A charming, lightweight comedy, "The Actors" goes in one eye and out the other, but provides a pleasant buzz along the way.
The amiable, daft tone is captured by award-winning stand-up comic Dylan Moran, who plays Tom - an actor struggling along as a Nazi stormtrooper in a dodgy Dublin production of "Richard III".
The play's title role falls to Anthony O'Malley, a bitter old thespian convinced he's never received the acclaim he deserves. He's played by Michael Caine, but this is not a documentary.
About to be evicted, deluded with his pitiful career, O'Malley hatches a plan to con a case of cash out of reformed local hood Barreller (Michael Gambon). All Tom has to do is pretend to be a goon hired to debt-collect for a notorious London gangster.
Only, of course, there are complications. Not least the arrival of a real gangland henchman, and Tom's burgeoning love for Barreller's daughter Dolores (Lena Headey). Scared witless, with barely a brain cell between them, the actors turn to Tom's precocious niece (Abigail Iversen) for advice, leading to more disguises and ever-more ridiculous japery.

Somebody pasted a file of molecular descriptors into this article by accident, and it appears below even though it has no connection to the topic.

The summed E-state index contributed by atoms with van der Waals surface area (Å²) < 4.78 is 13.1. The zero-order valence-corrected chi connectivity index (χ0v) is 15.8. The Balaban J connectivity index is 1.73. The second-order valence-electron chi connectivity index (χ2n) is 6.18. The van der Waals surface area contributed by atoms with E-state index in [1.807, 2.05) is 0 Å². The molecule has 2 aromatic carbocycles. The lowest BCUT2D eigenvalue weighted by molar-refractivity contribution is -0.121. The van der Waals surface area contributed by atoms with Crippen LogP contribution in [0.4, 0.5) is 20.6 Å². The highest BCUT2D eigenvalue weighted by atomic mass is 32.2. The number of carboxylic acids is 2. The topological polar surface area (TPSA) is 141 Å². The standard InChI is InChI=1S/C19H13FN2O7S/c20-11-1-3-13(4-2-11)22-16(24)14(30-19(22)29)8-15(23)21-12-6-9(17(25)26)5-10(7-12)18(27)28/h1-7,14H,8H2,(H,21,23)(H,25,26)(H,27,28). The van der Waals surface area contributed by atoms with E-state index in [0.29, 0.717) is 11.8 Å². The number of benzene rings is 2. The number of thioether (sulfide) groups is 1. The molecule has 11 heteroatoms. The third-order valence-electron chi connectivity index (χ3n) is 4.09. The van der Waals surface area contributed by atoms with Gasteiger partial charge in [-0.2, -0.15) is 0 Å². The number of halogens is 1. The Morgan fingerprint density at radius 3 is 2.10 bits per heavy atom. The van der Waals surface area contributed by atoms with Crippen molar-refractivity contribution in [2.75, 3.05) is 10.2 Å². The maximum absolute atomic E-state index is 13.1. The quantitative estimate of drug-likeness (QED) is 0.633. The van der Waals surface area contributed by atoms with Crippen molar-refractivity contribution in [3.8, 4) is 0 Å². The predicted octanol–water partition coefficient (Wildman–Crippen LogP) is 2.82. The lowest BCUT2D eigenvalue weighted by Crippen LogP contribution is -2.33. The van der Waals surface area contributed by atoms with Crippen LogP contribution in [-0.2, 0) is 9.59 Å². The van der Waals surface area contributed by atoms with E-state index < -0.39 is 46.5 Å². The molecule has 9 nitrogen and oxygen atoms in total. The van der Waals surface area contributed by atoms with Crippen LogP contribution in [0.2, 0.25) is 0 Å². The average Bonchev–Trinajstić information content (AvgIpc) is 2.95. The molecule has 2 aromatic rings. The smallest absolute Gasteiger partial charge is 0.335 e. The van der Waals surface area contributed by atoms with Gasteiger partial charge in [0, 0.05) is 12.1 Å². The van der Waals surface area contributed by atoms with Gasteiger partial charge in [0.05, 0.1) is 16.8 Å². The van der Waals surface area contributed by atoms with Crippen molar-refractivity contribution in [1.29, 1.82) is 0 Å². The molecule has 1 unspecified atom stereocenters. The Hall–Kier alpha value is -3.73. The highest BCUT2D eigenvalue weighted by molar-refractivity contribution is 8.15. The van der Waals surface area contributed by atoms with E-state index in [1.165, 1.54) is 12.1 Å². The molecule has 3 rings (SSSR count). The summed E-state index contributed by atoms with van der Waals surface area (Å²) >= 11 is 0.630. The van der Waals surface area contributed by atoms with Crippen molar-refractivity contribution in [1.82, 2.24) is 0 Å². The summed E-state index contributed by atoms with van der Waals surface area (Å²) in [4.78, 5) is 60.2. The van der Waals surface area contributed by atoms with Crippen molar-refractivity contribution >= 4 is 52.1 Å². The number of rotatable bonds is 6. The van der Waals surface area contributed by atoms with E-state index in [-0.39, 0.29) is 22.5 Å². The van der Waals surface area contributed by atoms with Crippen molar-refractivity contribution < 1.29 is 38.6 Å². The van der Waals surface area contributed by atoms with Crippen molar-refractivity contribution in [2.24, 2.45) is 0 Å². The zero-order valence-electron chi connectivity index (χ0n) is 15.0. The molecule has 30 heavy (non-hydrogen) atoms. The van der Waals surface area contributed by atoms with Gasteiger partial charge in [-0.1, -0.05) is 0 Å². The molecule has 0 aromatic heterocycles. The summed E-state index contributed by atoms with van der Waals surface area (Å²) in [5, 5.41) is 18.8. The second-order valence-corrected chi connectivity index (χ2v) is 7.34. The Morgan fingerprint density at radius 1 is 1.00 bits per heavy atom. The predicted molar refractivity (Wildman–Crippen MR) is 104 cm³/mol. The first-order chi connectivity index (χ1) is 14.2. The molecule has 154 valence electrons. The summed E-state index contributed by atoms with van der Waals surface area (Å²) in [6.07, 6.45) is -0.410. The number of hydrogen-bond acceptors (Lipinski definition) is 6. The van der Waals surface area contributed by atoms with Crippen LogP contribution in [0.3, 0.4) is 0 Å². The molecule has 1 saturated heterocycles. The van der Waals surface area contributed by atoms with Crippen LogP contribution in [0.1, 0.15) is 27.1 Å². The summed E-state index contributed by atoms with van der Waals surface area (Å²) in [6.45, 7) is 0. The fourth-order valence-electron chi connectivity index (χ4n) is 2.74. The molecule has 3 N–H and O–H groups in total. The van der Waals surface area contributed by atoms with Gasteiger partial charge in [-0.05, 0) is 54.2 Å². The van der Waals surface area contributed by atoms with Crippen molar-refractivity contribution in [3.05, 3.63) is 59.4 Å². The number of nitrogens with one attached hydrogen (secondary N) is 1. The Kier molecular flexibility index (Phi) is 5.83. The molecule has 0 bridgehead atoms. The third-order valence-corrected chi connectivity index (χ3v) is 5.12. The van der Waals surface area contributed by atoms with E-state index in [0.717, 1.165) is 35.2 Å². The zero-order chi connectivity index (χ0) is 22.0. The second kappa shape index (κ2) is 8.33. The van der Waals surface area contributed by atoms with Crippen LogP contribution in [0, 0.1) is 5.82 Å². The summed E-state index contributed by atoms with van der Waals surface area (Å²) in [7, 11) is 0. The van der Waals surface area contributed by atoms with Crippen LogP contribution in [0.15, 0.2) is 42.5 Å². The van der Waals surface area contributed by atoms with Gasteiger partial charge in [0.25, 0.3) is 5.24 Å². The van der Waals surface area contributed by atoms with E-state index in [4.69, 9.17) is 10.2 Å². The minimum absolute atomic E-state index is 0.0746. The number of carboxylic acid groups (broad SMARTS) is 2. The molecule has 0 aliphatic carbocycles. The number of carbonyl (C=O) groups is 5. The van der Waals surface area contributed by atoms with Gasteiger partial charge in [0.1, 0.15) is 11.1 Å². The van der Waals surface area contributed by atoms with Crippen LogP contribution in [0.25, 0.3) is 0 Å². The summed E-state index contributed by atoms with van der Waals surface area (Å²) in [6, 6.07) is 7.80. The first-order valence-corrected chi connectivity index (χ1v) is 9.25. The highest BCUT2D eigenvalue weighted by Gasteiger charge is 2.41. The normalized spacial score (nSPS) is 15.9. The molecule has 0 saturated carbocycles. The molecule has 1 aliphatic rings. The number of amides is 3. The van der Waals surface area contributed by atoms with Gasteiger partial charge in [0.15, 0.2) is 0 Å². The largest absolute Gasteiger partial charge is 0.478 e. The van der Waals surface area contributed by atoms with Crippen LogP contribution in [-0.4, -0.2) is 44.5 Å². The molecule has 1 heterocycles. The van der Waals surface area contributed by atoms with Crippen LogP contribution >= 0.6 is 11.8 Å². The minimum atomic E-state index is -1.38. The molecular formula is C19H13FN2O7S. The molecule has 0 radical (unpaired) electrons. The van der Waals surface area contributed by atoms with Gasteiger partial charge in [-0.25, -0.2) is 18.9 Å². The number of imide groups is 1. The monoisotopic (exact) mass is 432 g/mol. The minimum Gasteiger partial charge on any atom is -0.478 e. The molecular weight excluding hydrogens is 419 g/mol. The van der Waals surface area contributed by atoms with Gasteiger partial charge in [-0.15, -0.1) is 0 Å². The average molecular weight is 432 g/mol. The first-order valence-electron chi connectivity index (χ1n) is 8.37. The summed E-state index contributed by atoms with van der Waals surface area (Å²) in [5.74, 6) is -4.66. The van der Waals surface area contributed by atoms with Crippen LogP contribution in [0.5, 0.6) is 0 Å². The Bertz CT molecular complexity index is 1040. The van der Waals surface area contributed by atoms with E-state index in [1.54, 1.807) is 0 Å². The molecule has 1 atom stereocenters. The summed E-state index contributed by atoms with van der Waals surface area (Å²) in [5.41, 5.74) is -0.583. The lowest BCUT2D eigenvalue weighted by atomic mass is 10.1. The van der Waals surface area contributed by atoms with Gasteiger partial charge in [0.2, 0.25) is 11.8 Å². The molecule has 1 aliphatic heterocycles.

Yes, it's all rather silly. But it's also all rather fun. Writer-director Conor McPherson - an acclaimed playwright who previously scripted "I Went Down" - effectively and affectionately lampoons the pomposity of actors (O'Malley wants to play Hamlet with "just the vowels"), while Moran makes an endearing lead.
But it's Caine's picture. Whether relishing the chance to slaughter Shakespeare on stage, or proving a cowardly letch off it, he displays delightful self-deprecation and comic timing (plus, there's a scene in which he's "Dressed to Kill").
You'll still be hard pressed to remember "The Actors" five minutes after the credits roll, but it has no pretensions to be art - simply a good laugh. A picture of Kind Hearts, if no Coronets.
"The Actors" opens in UK cinemas on Friday 16th May 2003.